Chest Strength Exercises for Cardiac Recovery

Min Naruki-van Velzen, MSc, discusses push exercises.

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Min Naruki-van Velzen, MSc, discusses push exercises.
Video transcript

Featuring Min Naruki-van Velzen, MSc, Cardiac Rehabilitation Specialist, Athletic Therapist

Duration: 1 minute, 31 seconds

This exercise is for your push-muscle groups.

It involves the muscles across your chest, the front of your shoulder, the back of your arm. It involves a pushing motion, and it’s excellent if you’ve had a cardiovascular event, but you have to be a little bit careful - particularly if you’ve had open heart surgery - that you proceed with these exercises at the appropriate time after recovery. And the only way to really find that out is to consult with your cardiac exercise specialist, physician or cardiologist.

So what you want to do with the push exercise is find a surface about countertop height, and then do a push-up motion - just like a standard push-up. But having it up higher makes it a little bit easier.

Remember to keep your back in a neutral position so that you’re on like a rigid plank. Also may help to go up on your toes a tiny bit. And again you just want to do enough repetitions that you’re creating fatigue through your front of your shoulders, back of your arms and through your chest.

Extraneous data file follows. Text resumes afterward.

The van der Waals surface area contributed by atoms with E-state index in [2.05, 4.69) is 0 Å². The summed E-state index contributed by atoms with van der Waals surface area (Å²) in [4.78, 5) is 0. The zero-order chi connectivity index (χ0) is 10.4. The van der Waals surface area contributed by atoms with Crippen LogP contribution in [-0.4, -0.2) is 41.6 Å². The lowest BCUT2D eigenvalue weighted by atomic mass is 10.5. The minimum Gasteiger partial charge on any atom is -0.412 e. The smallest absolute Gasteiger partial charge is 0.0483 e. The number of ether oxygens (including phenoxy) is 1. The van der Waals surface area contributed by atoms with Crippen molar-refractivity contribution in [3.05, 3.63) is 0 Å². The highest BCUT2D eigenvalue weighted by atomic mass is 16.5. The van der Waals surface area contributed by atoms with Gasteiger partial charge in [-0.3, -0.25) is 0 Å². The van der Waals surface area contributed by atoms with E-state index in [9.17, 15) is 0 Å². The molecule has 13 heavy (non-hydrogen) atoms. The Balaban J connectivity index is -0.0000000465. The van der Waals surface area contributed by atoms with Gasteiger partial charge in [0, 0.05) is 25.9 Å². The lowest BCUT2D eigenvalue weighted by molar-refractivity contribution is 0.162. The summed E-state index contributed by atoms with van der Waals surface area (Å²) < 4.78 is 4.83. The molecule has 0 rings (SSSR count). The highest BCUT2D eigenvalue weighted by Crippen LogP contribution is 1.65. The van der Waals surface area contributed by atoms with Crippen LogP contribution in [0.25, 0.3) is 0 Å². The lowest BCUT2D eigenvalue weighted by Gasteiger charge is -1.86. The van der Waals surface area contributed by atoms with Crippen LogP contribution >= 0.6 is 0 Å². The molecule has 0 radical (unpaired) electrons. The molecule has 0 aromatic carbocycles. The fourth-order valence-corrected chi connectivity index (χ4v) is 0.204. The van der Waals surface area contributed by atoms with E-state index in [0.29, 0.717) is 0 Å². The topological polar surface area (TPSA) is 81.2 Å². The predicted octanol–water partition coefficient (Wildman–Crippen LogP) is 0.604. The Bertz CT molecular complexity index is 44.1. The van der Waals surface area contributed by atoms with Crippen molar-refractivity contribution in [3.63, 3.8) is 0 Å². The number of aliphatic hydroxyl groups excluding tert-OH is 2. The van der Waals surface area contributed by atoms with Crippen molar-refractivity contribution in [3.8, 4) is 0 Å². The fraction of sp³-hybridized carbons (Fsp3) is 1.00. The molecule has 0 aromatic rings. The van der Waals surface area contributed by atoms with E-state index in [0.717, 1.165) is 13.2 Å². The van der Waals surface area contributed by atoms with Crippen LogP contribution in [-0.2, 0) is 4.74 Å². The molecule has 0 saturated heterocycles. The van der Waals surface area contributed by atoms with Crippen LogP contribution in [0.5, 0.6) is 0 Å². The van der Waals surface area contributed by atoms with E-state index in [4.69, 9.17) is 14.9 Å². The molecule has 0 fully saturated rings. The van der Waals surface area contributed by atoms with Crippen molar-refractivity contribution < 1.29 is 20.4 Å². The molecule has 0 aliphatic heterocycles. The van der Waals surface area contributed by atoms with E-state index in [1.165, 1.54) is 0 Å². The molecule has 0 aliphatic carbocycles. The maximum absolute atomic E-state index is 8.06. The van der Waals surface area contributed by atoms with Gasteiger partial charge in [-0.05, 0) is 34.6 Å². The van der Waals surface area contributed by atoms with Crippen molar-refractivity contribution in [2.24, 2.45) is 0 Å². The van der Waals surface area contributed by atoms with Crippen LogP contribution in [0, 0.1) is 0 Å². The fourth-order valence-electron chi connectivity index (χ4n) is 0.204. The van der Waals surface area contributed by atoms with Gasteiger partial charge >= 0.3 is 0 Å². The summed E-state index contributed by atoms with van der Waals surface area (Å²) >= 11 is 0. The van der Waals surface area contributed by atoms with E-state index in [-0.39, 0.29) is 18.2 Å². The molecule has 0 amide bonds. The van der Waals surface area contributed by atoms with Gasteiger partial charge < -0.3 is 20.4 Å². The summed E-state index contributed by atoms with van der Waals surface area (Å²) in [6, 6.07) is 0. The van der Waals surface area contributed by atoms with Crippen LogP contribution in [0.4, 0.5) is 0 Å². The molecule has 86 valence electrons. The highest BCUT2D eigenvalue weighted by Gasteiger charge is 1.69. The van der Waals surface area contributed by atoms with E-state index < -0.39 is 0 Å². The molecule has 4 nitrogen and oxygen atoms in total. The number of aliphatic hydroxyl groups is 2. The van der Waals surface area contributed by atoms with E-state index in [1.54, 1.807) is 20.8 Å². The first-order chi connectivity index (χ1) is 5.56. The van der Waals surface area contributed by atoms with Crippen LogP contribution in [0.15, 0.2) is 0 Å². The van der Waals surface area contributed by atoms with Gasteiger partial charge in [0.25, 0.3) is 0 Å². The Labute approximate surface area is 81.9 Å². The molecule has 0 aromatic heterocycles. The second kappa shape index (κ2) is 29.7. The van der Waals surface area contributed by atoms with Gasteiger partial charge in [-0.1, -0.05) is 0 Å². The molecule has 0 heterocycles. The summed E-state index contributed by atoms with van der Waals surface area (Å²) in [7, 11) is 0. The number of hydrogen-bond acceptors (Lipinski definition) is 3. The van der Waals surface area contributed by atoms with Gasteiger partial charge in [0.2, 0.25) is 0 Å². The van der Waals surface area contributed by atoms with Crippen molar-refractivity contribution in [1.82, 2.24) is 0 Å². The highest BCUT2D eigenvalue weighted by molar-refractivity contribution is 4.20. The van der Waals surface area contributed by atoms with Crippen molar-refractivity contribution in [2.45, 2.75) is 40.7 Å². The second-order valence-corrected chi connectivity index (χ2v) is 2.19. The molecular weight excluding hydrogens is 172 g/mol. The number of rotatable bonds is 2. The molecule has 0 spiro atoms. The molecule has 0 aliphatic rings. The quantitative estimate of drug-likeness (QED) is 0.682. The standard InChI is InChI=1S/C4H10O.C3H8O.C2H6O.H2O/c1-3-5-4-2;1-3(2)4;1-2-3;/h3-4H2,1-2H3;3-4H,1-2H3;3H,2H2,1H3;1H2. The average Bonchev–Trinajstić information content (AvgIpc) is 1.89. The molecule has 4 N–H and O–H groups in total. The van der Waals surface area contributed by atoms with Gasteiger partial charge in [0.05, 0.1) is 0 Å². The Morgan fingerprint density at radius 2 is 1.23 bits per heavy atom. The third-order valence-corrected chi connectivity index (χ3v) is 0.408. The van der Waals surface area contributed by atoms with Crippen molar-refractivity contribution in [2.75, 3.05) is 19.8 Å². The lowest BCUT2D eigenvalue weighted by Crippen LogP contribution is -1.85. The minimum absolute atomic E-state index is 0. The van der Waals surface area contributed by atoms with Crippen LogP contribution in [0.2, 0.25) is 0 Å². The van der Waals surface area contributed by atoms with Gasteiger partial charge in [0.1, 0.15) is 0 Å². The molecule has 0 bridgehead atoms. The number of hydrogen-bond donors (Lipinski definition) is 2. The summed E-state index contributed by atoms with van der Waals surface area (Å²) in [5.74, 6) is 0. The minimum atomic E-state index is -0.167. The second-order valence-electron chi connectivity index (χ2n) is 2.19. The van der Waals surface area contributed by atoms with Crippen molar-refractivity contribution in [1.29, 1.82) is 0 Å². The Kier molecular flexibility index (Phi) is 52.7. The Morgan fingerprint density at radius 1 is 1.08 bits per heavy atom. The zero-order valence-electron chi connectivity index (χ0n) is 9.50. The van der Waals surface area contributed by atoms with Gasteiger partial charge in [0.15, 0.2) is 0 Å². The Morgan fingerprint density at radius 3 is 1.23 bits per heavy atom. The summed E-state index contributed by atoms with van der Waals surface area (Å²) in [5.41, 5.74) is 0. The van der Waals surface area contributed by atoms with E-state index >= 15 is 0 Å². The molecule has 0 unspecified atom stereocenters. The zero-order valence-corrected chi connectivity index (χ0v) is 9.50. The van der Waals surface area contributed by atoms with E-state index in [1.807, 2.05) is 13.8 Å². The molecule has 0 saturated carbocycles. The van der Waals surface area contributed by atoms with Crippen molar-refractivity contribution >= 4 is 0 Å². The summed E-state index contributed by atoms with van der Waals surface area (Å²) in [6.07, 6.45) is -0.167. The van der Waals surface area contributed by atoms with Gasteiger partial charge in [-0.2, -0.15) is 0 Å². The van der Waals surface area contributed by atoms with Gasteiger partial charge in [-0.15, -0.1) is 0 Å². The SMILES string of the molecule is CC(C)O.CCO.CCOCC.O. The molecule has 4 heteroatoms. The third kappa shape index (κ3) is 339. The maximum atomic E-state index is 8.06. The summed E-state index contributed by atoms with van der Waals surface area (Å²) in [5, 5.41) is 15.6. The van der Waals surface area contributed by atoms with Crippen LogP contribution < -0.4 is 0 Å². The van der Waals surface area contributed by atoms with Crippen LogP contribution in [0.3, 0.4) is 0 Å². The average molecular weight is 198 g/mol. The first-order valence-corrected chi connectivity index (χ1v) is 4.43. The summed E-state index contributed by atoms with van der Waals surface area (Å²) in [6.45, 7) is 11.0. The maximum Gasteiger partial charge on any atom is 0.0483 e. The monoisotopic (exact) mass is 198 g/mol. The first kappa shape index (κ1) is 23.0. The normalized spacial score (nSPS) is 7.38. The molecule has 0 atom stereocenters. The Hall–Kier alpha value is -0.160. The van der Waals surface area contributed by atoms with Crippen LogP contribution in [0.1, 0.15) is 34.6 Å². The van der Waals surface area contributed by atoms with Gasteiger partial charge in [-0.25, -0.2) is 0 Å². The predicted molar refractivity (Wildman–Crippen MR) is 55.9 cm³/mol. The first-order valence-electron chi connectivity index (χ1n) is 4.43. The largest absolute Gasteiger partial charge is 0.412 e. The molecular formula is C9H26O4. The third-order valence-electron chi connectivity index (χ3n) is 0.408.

If you find that you can do 20 repetitions without difficulty, you can make it a little bit more challenging by doing a traditional push-up on the floor. On the other hand, if you find it too difficult, or you’re not even able to finish eight repetitions, you can make it a little bit easier by doing the push-up against the wall.

So this is a great example of a push-muscle exercise, but if you have more questions or want to find an exercise that’s more specific to your needs, please consult your local trainer, kinesiologist, physiotherapist.

Presenter: Mr. Min Naruki-van Velzen, Athletic Therapist, Vancouver, BC

Local Practitioners: Athletic Therapist

This content is for informational purposes only, and is not intended to be a substitute for professional medical advice, diagnosis or treatment. Always seek the advice of your physician or other qualified healthcare professional with any questions you may have regarding a medical condition.